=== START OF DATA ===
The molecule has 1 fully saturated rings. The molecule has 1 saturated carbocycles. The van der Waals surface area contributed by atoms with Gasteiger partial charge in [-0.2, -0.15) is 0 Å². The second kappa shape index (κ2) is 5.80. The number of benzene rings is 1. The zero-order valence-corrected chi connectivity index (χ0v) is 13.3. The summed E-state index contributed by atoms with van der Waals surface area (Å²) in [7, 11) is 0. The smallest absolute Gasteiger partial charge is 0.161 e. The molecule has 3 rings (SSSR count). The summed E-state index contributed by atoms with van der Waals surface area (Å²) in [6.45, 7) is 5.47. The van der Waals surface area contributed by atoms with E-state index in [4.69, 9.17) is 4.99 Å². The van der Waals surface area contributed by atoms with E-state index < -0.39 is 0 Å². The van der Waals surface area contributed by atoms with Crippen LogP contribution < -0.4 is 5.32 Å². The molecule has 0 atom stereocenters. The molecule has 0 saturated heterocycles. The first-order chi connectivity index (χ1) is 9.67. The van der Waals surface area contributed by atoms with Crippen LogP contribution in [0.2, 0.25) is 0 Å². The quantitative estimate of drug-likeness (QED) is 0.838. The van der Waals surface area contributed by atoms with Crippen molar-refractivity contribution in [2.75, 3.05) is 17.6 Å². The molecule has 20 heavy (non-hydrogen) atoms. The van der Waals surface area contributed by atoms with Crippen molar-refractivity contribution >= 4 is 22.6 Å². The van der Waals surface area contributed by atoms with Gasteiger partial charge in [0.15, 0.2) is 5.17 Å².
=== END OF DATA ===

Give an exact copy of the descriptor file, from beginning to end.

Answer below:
The molecule has 1 fully saturated rings. The molecule has 1 saturated carbocycles. The van der Waals surface area contributed by atoms with Gasteiger partial charge in [-0.2, -0.15) is 0 Å². The second kappa shape index (κ2) is 5.80. The number of benzene rings is 1. The zero-order valence-corrected chi connectivity index (χ0v) is 13.3. The summed E-state index contributed by atoms with van der Waals surface area (Å²) in [7, 11) is 0. The smallest absolute Gasteiger partial charge is 0.161 e. The molecule has 3 rings (SSSR count). The summed E-state index contributed by atoms with van der Waals surface area (Å²) in [6.45, 7) is 5.47. The van der Waals surface area contributed by atoms with E-state index in [4.69, 9.17) is 4.99 Å². The van der Waals surface area contributed by atoms with E-state index < -0.39 is 0 Å². The van der Waals surface area contributed by atoms with Crippen LogP contribution < -0.4 is 5.32 Å². The molecule has 0 atom stereocenters. The molecule has 0 saturated heterocycles. The first-order chi connectivity index (χ1) is 9.67. The van der Waals surface area contributed by atoms with Crippen LogP contribution in [0.2, 0.25) is 0 Å². The quantitative estimate of drug-likeness (QED) is 0.838. The van der Waals surface area contributed by atoms with Crippen molar-refractivity contribution in [2.75, 3.05) is 17.6 Å². The molecule has 20 heavy (non-hydrogen) atoms. The van der Waals surface area contributed by atoms with Crippen molar-refractivity contribution >= 4 is 22.6 Å². The van der Waals surface area contributed by atoms with Gasteiger partial charge in [0.15, 0.2) is 5.17 Å².